The consumers at the top of the pyramid, and therefore at the top of the food chain, are called apex predators - these are the species that don’t have any natural predators themselves. Animals like orcas, great white sharks, grizzly bears, and bald eagles are considered apex predators.

Role Call

Each ecosystem moves energy in this type of way, with species playing different roles in the community and its overarching ecosystem. The term for the role a species plays is called a niche. The way an organism uses resources that are available to it and the ways that its presence impacts the other organisms in the ecosystem describes its niche. Consider that an ecosystem is a subdivision and the habitat of an organism is similar to the home of a person. The person lives in their home and their niche is what they do, how they spend their time, the resources they use, and how they interact with their neighbors and others in the community. It’s the same for ecological niches.

Same Position Different Team

Most organisms occupy different ecological niches in their ecosystem, but species that occupy the same niche in the same ecosystem are in direct competition with each other. Competition isn't a problem during a year of abundant resources; however, in seasons when resources like food are scarce, they cannot provide for multiple species. This results in one species outcompeting the other for those resources.

Generally, there will only be one species that fits its niche in an ecosystem. Pretend an ecosystem is a football team and the niche is for quarterback. If two people want that role, they have to compete for it and the fittest person with the best skills plays. The same goes for an ecosystem.

However, within different ecosystems, there are different organisms that occupy the similar niches. Going back to football, two people can't play as quarterback on the same team, but different teams (or different ecosystems) have a quarterback. Looking at an ecological example, a kangaroo in Australia has a similar niche as a deer in the United States. It’s the same niche, but a different ecosystem.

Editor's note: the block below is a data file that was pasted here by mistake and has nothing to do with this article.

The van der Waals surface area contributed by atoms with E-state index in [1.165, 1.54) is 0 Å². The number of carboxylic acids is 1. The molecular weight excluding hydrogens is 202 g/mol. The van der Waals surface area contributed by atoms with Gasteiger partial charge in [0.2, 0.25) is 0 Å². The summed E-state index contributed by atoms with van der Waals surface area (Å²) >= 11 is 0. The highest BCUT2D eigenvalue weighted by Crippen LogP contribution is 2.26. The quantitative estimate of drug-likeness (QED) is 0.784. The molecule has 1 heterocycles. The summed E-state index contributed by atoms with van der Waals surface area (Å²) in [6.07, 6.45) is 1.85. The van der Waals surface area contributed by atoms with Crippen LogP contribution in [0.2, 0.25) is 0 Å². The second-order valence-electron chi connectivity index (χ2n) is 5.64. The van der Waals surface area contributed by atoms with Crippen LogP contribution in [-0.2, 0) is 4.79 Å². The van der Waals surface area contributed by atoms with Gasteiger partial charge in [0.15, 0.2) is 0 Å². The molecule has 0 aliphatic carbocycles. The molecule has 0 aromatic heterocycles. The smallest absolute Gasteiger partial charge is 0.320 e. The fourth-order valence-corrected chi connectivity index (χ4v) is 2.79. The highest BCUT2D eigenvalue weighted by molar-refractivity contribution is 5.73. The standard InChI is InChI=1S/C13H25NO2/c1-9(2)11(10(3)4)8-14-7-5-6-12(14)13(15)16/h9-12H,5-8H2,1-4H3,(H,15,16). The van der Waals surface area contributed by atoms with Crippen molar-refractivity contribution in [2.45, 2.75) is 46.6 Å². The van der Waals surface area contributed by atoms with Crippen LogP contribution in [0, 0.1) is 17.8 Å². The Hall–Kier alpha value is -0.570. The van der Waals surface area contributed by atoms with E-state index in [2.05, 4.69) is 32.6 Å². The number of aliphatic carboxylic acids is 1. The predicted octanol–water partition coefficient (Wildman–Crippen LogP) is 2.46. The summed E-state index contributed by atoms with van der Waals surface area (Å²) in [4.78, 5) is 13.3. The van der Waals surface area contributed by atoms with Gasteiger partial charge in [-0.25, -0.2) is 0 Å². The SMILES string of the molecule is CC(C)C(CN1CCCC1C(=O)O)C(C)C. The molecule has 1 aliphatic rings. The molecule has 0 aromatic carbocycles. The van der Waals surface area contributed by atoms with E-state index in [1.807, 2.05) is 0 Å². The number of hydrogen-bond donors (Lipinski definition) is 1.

Different Players All Together

On the other hand, some species have extremely specialized niches. Back to football - kickers have one job and that's to kick. That's what they do! The same goes for certain species, such as the giant panda. They don't kick, but, like the kicker, the giant panda does what no other species (or player) can. Unfortunately, this specialization comes at a cost. Since pandas feed exclusively on bamboo, when food sources are scarce their population becomes threatened. Whether it's because of human interference or natural causes, it is definitely something that limits panda populations and could have a negative impact.

Although this is the case with some species, many species can expand their niche and are more opportunistic. This means that they can be more flexible, allowing them to have greater rates of survival. Coyotes and raccoons are examples of generalist species. They’ve adapted to living in towns and cities, like Los Angeles and Houston, in addition to less human-inhabited areas. It's great to be so flexible!

Ecology is such a broad study, but luckily one that can be studied pretty much anywhere. Observation is the basis of learning about ecology and experience is the best teacher, so get outside and observe! Watch the animals outside for an afternoon or visit a park and take notes in a journal about the plant and animal species there. Interested in more? Join a Sci Starter Citizen Science Project. Projects include monitoring butterflies, connecting with pollinators, and so much more. Click HERE to find a project near you and start your own ecological study!


“Biomes.” National Geographic Society, education.nationalgeographic.org/resource/biomes.

“Biomes, Ecosystems, and Habitats.” National Geographic Society, education.nationalgeographic.org/resource/biomes-ecosystems-and-habitats.

“Grassland Biome.” National Geographic Society, education.nationalgeographic.org/resource/grassland-biome.

Latham, Donna. Biomes Discover the Earth's Ecosystems. Nomad Press, 2019.

“Niche.” National Geographic Society, education.nationalgeographic.org/resource/niche.

OpenStax, et al. “4.4 Community Ecology.” Environmental Biology, Open Oregon Educational Resources, openoregon.pressbooks.pub/envirobiology/chapter/4-4-community-ecology/.

Perdew, Laura. Biodiversity: Explore the Diversity of Life on Earth with Environmental Science Activities for Kids. Nomad Press / Bookmasters, 2019.

Pollock, Steve. Ecology EyeWitness Books. DK Publishing.

Spilsbury, Richard. Earths Natural Biomes: Forests. Hachette Childrens Group, 2017.